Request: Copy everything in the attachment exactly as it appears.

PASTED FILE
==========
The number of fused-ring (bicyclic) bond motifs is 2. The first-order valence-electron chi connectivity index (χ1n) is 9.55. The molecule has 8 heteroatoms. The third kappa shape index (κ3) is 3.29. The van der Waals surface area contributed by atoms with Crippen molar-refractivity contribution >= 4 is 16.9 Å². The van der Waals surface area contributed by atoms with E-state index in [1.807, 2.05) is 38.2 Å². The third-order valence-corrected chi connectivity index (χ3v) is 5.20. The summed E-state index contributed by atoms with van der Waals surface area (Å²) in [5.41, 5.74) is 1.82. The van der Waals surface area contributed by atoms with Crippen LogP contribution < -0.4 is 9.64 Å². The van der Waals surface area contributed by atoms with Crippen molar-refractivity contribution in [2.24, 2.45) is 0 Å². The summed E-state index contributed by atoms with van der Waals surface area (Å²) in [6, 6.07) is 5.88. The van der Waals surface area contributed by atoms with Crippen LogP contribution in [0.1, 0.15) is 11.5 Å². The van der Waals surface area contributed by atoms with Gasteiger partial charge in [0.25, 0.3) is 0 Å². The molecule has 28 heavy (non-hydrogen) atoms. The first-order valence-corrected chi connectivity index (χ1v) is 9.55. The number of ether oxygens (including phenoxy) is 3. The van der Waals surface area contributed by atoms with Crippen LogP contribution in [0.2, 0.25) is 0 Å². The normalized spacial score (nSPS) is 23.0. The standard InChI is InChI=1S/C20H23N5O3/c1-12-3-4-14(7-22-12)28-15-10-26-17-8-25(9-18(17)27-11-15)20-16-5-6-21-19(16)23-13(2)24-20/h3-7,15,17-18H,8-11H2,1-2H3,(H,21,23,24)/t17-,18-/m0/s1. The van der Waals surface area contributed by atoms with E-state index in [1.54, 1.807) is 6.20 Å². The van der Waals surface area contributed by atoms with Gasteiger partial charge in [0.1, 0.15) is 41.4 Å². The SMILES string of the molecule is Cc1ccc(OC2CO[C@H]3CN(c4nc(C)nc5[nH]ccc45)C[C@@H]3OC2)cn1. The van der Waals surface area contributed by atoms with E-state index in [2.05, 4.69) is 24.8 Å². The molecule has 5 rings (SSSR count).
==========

The number of fused-ring (bicyclic) bond motifs is 2. The first-order valence-electron chi connectivity index (χ1n) is 9.55. The molecule has 8 heteroatoms. The third kappa shape index (κ3) is 3.29. The van der Waals surface area contributed by atoms with Crippen molar-refractivity contribution >= 4 is 16.9 Å². The van der Waals surface area contributed by atoms with E-state index in [1.807, 2.05) is 38.2 Å². The third-order valence-corrected chi connectivity index (χ3v) is 5.20. The summed E-state index contributed by atoms with van der Waals surface area (Å²) in [5.41, 5.74) is 1.82. The van der Waals surface area contributed by atoms with Crippen LogP contribution < -0.4 is 9.64 Å². The van der Waals surface area contributed by atoms with Crippen molar-refractivity contribution in [2.24, 2.45) is 0 Å². The summed E-state index contributed by atoms with van der Waals surface area (Å²) in [6, 6.07) is 5.88. The van der Waals surface area contributed by atoms with Crippen LogP contribution in [0.1, 0.15) is 11.5 Å². The van der Waals surface area contributed by atoms with Gasteiger partial charge in [0.25, 0.3) is 0 Å². The molecule has 28 heavy (non-hydrogen) atoms. The first-order valence-corrected chi connectivity index (χ1v) is 9.55. The number of ether oxygens (including phenoxy) is 3. The van der Waals surface area contributed by atoms with Crippen LogP contribution in [0.2, 0.25) is 0 Å². The normalized spacial score (nSPS) is 23.0. The standard InChI is InChI=1S/C20H23N5O3/c1-12-3-4-14(7-22-12)28-15-10-26-17-8-25(9-18(17)27-11-15)20-16-5-6-21-19(16)23-13(2)24-20/h3-7,15,17-18H,8-11H2,1-2H3,(H,21,23,24)/t17-,18-/m0/s1. The van der Waals surface area contributed by atoms with E-state index in [1.54, 1.807) is 6.20 Å². The van der Waals surface area contributed by atoms with Gasteiger partial charge in [0.1, 0.15) is 41.4 Å². The SMILES string of the molecule is Cc1ccc(OC2CO[C@H]3CN(c4nc(C)nc5[nH]ccc45)C[C@@H]3OC2)cn1. The van der Waals surface area contributed by atoms with E-state index in [2.05, 4.69) is 24.8 Å². The molecule has 5 rings (SSSR count).